Whether you are a quite the non-traditionalist when it comes to theatre, or are simply keen to experience something different, make sure to drop by Gatecrash for a production like no other. Grab a drink, socialise, eat some questionable nibbles and eavesdrop on other people’s conversations… all of the usual elements of the teenage house party.

This week I chatted with Toby Ealden, Artistic Director of Zest Theatre, all about Gatecrash and the quirky complexities of producing a tour with a unique framework. Zest Theatre, dedicated to creating engaging and accessible theatre for, by and with young people, has pushed boundaries and redefined the theatregoer’s typical experience to produce Gatecrash, an immersive production adopting silent disco technology, throwing out the theatre rulebook for a national tour.

With his parents on holiday, Sam is having a house party. Nothing big, just a few close friends… and a whole audience of gatecrashers. Zest Theatre invites you to join Sam’s house party, where you can explore the space, and interact with other audience members and actors too, all the while wearing headphones. For those of you who haven’t attended the university rite of passage that is the silent disco, let me explain… On arrival you are given a set of wireless headphones, which are connected to two (or three, or four, or five) different DJ stations. You can then switch between stations with the press of a button to whatever music, or in Zest Theatre’s case, conversation, takes your fancy. “I had the concept of creating an interactive show set in a house party way before the idea of using headphones,” explains Ealden, revealing that they arrived at the idea by trying to solve practical problems. “I was struggling to work out how our actor’s dialogue could be heard over the noise of our fictitious house party, I didn’t want to keep the audience quiet or turn the music down, equally I didn’t want to mic up the actors and amplify them over a PA system”. At this point silent disco technology seemed the most practical solution: “they’d allow us to create a perfect audio mix of music and dialogue, whether that be a loud argument or a whispered flirtatious exchange, and would let the audience choose between conversations that interested them”.

This is the first time that I’ve heard of a theatre company adopting this technology, offering not only a breath-of-fresh-air experience, but also one which will be different to every other audience member’s in the same performance… “Every show is different, which is what makes it so exciting, unless you see the show a few times it is impossible to hear and see everything. If you went to a party you and your friends will all experience the same event but will leave having had different conversations and witnessed separate incidents, and we created the show to emulate this.” Ealden then goes on to explain the strangest audience behaviour they’ve experienced at Gatecrash, from people joining in with stage fights to bringing birthday cake to the show for the main character, Sam! “The weirdest, however, was when a woman walked in, sat on the sofa, picked up a prop magazine and read it cover to cover without lifting her head to watch the show – despite spending a tenner on her ticket!”

Zest Theatre was founded in 2007 by Ealden after he was made redundant from his job, but was still determined to continue his work in youth theatre projects for the arts. “For a few years we were continually funded by Children’s Services at Lincolnshire County Council, they gave us job after job to produce a range of projects with young people across the county… It was only when Children’s Services felt the force of the cuts in 2011 that I was forced to really take stock. It was time to rebuild, focus on our theatre output and begin looking beyond Lincolnshire.” Zest Theatre then began to evolve to engage young people in a theatrical setting as well as through schools, bringing productions such as Two to Tango, One Friday Night and Man Up to the stage, and eventually the idea for Gatecrash was born. But what about all of you budding theatre producers and performers desperate to form your own company, too? “We would always say go for it!” says Ealden. “There is no doubt that running your own company is tough but the rewards do outweigh the stresses and strains. Be brave, tenacious, determined and don’t let the knock backs stop you. If we can do it then so can you!”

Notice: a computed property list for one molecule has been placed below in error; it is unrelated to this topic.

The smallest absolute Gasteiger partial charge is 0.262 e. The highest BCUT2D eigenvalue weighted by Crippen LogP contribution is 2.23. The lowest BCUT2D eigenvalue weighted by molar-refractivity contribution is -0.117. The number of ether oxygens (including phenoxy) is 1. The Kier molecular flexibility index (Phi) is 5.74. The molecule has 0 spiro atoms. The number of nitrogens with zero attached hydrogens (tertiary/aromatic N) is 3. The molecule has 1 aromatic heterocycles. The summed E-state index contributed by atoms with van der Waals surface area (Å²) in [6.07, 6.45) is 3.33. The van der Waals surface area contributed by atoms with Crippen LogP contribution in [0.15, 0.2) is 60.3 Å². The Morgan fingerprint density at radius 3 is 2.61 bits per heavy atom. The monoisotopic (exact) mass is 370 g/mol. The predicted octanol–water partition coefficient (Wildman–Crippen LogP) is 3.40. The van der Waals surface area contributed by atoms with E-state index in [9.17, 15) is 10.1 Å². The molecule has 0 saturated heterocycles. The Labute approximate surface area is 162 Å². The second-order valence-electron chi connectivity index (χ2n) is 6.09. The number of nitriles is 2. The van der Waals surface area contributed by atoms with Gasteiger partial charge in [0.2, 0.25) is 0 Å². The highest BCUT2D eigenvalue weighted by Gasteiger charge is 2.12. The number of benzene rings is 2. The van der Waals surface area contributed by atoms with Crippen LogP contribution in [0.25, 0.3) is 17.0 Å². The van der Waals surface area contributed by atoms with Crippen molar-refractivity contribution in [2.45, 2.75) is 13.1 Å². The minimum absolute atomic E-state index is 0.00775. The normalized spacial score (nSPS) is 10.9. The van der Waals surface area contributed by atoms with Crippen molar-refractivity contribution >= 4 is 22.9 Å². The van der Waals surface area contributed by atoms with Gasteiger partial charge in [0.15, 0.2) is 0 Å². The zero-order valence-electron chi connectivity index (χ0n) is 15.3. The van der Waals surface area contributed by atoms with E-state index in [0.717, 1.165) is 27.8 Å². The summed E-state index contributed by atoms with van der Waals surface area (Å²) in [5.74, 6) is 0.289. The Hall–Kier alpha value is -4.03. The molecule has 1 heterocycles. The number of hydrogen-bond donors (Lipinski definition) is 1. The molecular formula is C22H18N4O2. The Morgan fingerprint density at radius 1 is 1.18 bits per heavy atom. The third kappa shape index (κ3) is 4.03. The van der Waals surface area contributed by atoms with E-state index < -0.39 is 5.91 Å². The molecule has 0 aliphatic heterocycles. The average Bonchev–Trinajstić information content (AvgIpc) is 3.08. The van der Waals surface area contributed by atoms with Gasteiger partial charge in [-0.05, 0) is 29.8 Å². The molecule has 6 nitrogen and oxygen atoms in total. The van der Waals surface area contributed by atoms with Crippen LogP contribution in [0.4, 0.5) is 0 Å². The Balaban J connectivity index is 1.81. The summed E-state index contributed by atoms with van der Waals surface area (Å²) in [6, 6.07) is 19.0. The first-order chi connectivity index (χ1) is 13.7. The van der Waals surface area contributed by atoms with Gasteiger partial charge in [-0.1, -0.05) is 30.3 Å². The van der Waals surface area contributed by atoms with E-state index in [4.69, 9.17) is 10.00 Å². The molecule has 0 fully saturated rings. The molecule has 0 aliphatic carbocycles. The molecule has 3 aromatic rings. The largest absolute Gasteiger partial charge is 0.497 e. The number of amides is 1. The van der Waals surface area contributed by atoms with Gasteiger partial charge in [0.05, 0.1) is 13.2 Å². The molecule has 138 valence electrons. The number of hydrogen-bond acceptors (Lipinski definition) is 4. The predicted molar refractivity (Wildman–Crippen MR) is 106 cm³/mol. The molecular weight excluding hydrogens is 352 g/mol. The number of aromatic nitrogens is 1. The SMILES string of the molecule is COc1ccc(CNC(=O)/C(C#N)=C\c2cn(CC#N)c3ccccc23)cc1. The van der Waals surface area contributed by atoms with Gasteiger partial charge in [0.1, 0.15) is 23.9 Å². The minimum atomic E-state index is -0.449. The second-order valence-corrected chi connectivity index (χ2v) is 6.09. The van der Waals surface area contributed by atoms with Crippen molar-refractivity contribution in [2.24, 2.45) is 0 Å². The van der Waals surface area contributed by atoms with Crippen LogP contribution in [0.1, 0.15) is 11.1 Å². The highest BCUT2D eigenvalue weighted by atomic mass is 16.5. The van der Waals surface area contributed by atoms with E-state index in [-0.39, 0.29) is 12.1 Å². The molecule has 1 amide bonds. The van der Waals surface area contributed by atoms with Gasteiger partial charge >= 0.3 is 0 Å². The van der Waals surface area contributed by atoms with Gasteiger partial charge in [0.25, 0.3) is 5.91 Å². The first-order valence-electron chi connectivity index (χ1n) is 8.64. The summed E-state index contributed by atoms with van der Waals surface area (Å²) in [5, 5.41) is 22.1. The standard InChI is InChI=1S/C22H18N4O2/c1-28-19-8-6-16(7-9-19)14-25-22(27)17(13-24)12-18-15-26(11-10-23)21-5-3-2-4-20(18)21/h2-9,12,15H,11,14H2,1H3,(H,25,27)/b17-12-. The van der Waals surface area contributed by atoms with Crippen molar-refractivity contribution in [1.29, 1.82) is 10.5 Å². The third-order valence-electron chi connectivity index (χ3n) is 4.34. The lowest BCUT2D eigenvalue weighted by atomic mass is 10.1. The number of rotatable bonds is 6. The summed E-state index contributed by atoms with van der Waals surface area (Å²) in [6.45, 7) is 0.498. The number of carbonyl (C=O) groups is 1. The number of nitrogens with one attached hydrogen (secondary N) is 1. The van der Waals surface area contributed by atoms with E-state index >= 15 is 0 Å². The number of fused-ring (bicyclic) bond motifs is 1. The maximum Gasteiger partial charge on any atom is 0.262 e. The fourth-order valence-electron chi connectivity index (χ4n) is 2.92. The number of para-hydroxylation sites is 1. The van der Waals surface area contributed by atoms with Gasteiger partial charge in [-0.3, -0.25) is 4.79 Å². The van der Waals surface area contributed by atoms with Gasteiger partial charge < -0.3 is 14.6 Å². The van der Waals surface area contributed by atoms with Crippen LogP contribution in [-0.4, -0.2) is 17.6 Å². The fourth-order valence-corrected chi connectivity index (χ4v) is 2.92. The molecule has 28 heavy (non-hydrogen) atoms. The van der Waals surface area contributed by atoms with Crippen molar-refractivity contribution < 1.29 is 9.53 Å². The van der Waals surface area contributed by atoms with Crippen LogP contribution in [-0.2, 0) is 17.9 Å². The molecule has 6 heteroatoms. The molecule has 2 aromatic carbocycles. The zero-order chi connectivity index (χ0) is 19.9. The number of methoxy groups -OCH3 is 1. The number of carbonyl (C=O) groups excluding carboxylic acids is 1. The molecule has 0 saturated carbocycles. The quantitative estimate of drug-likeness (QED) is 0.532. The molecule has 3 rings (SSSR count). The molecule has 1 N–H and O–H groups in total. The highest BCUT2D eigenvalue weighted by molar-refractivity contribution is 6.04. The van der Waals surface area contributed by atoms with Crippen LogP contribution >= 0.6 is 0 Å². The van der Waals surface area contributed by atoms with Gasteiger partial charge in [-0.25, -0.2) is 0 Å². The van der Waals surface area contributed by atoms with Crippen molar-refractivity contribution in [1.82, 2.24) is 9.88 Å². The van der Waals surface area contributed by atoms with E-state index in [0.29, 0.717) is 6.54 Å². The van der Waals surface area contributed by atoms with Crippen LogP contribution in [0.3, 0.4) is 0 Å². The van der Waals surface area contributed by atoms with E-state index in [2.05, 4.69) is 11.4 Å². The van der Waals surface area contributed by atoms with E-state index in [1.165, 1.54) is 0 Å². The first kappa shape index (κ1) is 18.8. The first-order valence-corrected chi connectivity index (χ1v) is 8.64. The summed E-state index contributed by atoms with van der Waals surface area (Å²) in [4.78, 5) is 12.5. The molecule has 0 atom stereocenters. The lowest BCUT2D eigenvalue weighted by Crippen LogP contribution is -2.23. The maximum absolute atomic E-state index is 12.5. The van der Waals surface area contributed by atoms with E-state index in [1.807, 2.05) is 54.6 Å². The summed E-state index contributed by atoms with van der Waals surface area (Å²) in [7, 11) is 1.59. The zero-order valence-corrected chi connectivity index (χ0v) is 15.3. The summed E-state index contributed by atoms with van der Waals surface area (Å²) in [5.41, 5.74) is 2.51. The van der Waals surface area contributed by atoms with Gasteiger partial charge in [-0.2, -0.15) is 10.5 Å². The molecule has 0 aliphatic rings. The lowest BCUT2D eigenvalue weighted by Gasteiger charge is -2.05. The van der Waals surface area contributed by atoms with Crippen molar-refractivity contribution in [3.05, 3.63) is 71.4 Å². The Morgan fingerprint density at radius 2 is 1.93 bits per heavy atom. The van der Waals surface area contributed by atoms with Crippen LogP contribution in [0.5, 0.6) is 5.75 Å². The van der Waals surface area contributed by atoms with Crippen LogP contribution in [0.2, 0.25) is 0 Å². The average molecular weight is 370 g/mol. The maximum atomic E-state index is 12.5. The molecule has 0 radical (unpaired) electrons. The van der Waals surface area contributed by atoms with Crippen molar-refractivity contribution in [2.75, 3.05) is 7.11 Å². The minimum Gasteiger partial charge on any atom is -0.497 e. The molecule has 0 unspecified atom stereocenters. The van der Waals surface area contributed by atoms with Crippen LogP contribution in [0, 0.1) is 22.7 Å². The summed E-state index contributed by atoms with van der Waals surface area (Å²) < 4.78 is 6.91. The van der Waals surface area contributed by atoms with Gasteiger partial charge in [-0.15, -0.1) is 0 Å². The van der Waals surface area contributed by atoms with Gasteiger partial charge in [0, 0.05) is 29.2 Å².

And what’s next for Zest? With a growing reputation as an inventive company bringing an approachable, engaging theatrical experience to young people, it is exciting to know its next step. “Young people will always be central to our work, particularly those who have never experienced the arts before. Therefore all our future shows will have accessibility threaded through in order to engage and communicate to the widest possible range of young people.” I then get a sneak peek into Zest’s future plans: “in addition to Gatecrash we have a range of projects happening including our youth theatre projects in Lincolnshire and a 120 date school tour. Next summer we’ll be touring festivals and outdoor spaces with our new show Boy Meets Girl – a physical theatre production using the same audio technology. Additionally, we are currently developing a one-man show that will take place within a converted retro caravan, giving us the opportunity to literally take the show anywhere. In our office there’s a white board full of ideas that we are trying to get off the ground… so watch this space!”
Gatecrash is touring nationally from 25 September until 7 November. For more information, visit Zest Theatre’s website.